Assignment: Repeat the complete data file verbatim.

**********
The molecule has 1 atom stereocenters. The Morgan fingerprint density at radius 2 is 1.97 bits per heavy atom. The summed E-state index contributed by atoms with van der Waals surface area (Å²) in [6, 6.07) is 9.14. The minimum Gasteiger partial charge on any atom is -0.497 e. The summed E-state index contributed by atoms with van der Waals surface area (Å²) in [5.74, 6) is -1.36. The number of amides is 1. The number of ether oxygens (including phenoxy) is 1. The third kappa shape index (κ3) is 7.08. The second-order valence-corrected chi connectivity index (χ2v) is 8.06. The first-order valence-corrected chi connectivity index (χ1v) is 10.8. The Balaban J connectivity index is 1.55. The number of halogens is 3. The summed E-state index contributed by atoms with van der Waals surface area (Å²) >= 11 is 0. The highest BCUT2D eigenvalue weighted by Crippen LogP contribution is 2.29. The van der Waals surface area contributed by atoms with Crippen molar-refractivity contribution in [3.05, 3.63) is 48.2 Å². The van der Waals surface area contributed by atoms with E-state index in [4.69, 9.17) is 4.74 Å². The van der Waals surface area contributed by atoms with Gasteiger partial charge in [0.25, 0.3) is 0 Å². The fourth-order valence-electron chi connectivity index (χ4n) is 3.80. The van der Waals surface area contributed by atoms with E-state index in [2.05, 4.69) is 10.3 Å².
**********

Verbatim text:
The molecule has 1 atom stereocenters. The Morgan fingerprint density at radius 2 is 1.97 bits per heavy atom. The summed E-state index contributed by atoms with van der Waals surface area (Å²) in [6, 6.07) is 9.14. The minimum Gasteiger partial charge on any atom is -0.497 e. The summed E-state index contributed by atoms with van der Waals surface area (Å²) in [5.74, 6) is -1.36. The number of amides is 1. The number of ether oxygens (including phenoxy) is 1. The third kappa shape index (κ3) is 7.08. The second-order valence-corrected chi connectivity index (χ2v) is 8.06. The first-order valence-corrected chi connectivity index (χ1v) is 10.8. The Balaban J connectivity index is 1.55. The number of halogens is 3. The summed E-state index contributed by atoms with van der Waals surface area (Å²) >= 11 is 0. The highest BCUT2D eigenvalue weighted by Crippen LogP contribution is 2.29. The van der Waals surface area contributed by atoms with Crippen molar-refractivity contribution in [3.05, 3.63) is 48.2 Å². The van der Waals surface area contributed by atoms with E-state index in [4.69, 9.17) is 4.74 Å². The van der Waals surface area contributed by atoms with Gasteiger partial charge in [0.25, 0.3) is 0 Å². The fourth-order valence-electron chi connectivity index (χ4n) is 3.80. The van der Waals surface area contributed by atoms with E-state index in [2.05, 4.69) is 10.3 Å².